Amongst the fauna thriving in the subterranean spaces below the surface of the earth's crust, the insect-like diplurans and, precisely, those in the campodeid family are one of the best-known groups, currently comprising almost 150 species. However, not a single subterranean member of the family had been known from Japan until very recently.
As part of a project at the National Council of Technological and Scientific Development, the research team of Dr. Rodrigo Lopes Ferreira, Universidade Federal de Lavras, Brasil, and Dr. Kazunori Yoshizawa, Hokkaido University, Japan, conducted an expedition to a total of 11 carbonate caves in the southern Japanese islands of Kyushu and Shikoku. Out of these, they managed to collect dipluran specimens from three touristic sites and sent them to Dr. Alberto Sendra from the Research group in Soil Biology and Subterranean Ecosystems at Alcala University, Spain, for identification.
To the amazement of the scientists, it turned out that they had collected specimens of two previously unrecognised species of well-adapted subterranean campodeid diplurans.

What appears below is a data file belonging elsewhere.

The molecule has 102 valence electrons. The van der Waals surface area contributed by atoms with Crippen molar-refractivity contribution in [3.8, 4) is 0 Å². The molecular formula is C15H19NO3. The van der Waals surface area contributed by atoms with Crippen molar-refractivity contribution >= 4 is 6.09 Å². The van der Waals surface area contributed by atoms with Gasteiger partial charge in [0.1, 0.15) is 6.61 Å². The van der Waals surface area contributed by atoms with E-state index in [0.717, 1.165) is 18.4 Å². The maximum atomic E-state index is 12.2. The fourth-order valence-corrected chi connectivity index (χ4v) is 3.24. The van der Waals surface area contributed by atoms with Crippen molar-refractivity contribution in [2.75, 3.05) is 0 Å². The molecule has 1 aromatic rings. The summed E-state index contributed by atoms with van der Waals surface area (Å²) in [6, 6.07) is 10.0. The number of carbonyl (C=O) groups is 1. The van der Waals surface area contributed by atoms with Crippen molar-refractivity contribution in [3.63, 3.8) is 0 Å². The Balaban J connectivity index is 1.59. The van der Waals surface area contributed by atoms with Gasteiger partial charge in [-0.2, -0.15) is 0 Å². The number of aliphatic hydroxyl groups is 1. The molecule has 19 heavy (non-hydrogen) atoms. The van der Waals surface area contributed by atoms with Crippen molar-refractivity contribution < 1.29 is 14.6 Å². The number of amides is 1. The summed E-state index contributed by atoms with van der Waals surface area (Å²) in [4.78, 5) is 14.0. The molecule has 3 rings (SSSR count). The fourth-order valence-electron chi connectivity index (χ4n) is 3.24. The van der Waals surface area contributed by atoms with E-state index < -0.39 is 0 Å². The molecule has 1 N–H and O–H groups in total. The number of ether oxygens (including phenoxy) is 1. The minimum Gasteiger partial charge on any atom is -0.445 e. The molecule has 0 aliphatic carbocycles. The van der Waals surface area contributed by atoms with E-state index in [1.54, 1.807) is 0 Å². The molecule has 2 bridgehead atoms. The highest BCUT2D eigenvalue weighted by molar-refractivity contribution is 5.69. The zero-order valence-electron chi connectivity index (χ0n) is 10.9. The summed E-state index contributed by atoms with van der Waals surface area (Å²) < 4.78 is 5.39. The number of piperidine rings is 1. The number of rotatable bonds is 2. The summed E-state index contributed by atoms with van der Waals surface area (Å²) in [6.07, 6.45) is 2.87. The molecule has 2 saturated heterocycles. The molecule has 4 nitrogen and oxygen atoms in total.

Moreover, one of the new species (Pacificampa daidarabotchi), identified exclusively from the Mejiro-do cave located near an active quarry in Kyushu, proved to be the largest known dipluran in the family Campodeidae. Measuring about 10 mm in length, the creature looks gigantic next to any other campodeid, which, most often, are only half as big.
Inspired by the peculiar size of the former, the researchers decided to name it after the giant yökai creature Daidarabotchi, known from Japanese mythology. According to one of the legends, Daidarabotchi once lifted up the mountains of Fuji and Tsukuba in order to weigh them. By accident, he split the peak of Tsukuba in the process.
Another remarkable finding from the same study is that the genus, where both new species were assigned -- Pacificampa -- serves as yet another example of the former physical connection between Asia and America some millennia ago. In their paper, the scientists note that the genus demonstrates close affinities with a genus known from North America.
"We hope that this discovery could stop the destruction of the land nearby and preserve for the future the subterranean habitat of these remarkable gigantic species," say the researchers in conclusion.
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